Legislative Assembly for the ACT: 1999 Week 3 Hansard (24 March) . . Page.. 771 ..
MR KAINE: I do not know. You are talking about criminalising people. They cannot be criminalised if they have not committed an offence which, back a year ago, would have been a criminal offence. Nothing changes what they did then. I do not know whether there are any people out there who are potentially criminals under the Act. The Attorney-General seems pretty certain that there are. If he believes that that is the case, I would be interested in his putting the facts on the table, rather than simply speaking hypothetically. I have great difficulty with the notion that somebody a year ago commits an offence which the Attorney-General thinks is a criminal offence and he allows the period of time for which the indemnity applies to lapse, having done nothing, and now says that if we move in any way to rectify this omission on his part we will be criminalising people. I am afraid, Mr Speaker, I do not follow his logic. I do not follow his logic at all.
Mr Moore: I will explain it again.
MR KAINE: The Attorney-General did a pretty poor job of explaining it and I doubt that you can do any better, Mr Moore. It makes me wonder just why the Attorney-General did nothing if the situation as he now outlines it is, in fact, the case, and he must have known that that was the case six months ago.
Mr Humphries: Because we did not believe that it was right to take away the rights.
MR KAINE: I can only say that my understanding is that the coroner wrote to you and pointed out this position. He must have been worried about it. Why would he have written to you and brought it to your attention if he was not worried about the ramifications of it? But you chose to ignore, on the face of it, a communication from the coroner that brought the matter to your attention and you have given us no justification for doing that, really. I wonder what the coroner's view is today, given the fact that he brought this to your attention and you did nothing.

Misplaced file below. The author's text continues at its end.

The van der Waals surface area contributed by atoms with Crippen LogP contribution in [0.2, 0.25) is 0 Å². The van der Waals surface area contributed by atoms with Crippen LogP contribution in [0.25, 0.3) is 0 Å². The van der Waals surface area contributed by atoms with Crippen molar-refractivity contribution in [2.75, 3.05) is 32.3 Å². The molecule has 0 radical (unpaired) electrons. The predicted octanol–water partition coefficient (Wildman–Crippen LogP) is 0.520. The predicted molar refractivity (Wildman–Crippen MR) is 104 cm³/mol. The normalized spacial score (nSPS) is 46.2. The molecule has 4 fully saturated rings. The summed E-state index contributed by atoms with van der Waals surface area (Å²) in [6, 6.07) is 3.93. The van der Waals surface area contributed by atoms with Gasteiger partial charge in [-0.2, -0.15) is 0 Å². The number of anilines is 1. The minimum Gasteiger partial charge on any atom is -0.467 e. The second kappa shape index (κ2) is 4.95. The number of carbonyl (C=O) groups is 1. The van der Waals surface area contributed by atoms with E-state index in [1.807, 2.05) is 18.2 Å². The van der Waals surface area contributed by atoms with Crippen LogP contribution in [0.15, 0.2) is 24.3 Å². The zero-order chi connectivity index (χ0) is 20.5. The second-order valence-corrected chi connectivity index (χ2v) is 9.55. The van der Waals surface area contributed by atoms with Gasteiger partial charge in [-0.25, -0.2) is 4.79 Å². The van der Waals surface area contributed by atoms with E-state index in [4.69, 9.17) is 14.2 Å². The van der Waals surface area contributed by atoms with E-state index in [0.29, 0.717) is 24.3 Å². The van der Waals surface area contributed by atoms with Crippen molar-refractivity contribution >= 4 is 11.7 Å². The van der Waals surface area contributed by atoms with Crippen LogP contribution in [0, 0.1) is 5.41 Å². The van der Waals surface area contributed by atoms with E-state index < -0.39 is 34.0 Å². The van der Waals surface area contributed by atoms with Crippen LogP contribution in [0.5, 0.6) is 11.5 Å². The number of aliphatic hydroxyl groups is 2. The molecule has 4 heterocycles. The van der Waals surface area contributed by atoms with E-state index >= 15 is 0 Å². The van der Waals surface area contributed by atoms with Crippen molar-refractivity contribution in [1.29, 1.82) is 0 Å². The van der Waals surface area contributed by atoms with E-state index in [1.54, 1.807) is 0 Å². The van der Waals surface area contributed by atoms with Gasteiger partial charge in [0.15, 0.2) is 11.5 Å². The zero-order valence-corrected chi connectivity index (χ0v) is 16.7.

I think that some of us have good reason to be a little bit suspicious as to what your motives were in not acting at the time and why you now argue the case so vehemently that we have no right to turn the clock back to what it was six months ago. It is a very curious argument that the Attorney-General is mounting. He has said nothing that convinces me of the validity of his position. Whereas I did have an open mind on the matter before, I am coming to the view that perhaps Mr Berry has something in attempting to rectify the Attorney-General's omission. I am prepared to listen to the rest of the debate, but I must say that I am not much reassured by the Government at this point.
MR RUGENDYKE (3.57): Mr Speaker, I have wrestled with these two Bills at great length. From the outset, the inaction of the Attorney-General to the coroner's warnings about the expiry date of the OH&S laws in relation to the hospital implosion inquiry did disturb me. For whatever reason, Mr Humphries did not attempt to fix the problem. He did have time to fix it, but he did not act. On the scale of things, that is not acceptable.